1957 23′ Old Style Lyman Runabout Foredeck Off!

With only applying SANPACO Lyman Copper Bronze Antifouling paint to the jack stand paddle areas ahead of us, RJ and I lowered the 1957 23’ Old Style Lyman Runabout onto a pair of boat dollies this morning.

He’s totally cleaned the interior of the topsides and bilge of all old paint, varnish and what have you. Now it is time to attack replacing the foredeck, toe rails and aft deck, and to release and refinish the covering boards between them.

The starboard foredeck panel was replaced at some time, along with the toe rails on both sides. Rather than use ribbon cut mahogany plywood, which is correct, the new panel is what we call totally incorrect swirl-grain plywood. That it is thicker than the portside panel does not help at all. I express the hope that we can save the toe rail material in the video, but, having released both of rails now, it is clear that major plywood delamination has assaulted both of them. I quickly stripped a section of the king plank, only to discover that it too is fabricated from swirl-grain plywood. The one positive is that whoever did this work was super lazy, or just did not know. Nothing is sealed on the back sides. Nowhere is there any evidence of adhesive having been applied between the decking material and the frames. All of the delamination we have discovered is the “reward” for taking such shortcuts. We will seal aggressively, and will set everything bedded in adhesive. We have no choice but to replace the king plank and both toe rails using correct, and likely slightly thicker ribbon cut plywood.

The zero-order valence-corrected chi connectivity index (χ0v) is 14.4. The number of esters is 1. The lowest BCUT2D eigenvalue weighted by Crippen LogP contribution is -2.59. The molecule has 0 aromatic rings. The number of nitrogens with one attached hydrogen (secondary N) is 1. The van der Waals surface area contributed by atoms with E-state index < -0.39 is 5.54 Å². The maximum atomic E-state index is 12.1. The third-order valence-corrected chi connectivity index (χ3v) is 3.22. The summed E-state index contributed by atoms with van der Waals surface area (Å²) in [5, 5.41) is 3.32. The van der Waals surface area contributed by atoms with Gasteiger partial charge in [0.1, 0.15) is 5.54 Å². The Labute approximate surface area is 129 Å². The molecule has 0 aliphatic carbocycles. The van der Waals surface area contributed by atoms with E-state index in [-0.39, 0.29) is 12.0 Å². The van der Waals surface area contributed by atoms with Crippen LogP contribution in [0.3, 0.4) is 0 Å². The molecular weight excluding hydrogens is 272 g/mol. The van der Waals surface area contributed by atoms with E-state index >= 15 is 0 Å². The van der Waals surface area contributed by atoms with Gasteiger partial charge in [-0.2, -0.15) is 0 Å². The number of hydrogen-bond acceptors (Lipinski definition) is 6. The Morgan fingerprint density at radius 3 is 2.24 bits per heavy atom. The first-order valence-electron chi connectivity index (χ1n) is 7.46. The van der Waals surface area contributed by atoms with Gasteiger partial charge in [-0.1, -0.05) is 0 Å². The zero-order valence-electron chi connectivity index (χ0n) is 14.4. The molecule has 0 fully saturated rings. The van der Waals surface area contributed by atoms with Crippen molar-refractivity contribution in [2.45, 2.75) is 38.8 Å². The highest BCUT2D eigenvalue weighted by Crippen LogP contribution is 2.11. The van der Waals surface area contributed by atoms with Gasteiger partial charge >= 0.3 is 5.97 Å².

The aft deck plywood panels will be replaced as well thereby allowing her to present uniformly from stem to stern.

Once the deck and gunwale framing is exposed, it will be cleaned and then sealed on all sides with three coats of CPES. Why?

We spend incredible money and time staining, sealing and varnishing exterior surfaces, but so many of the boats arriving in our shop present completely raw interior surfaces. That raw wood is like a sponge that continually takes on and releases moisture, causing the wood to expand and contract beneath the wonderful varnish we have so lovingly applied.

For a while the varnish is elastic enough to expand and contract with the wood, but as it continues curing, it also loses elasticity, begins breaking down and ultimately fails.

We seal every piece of wood on every side we can get to. Bilges receive three coats of CPES and then three coats of the best bilge paint we can buy. If the boat is outfitted with ceilings, that bilge paint is applied from keel to gunwales.

The framing is doused with CPES, as are the underside surfaces of all deck and covering boards. Once sealed, the wood becomes very stable and finishes survive much, much longer.

Yes, all this sealing costs money and time, but once again, price and cost diverge. Just think of how much you save if your woody’s varnish fails in 3-5 years instead of 5 – 8 years!

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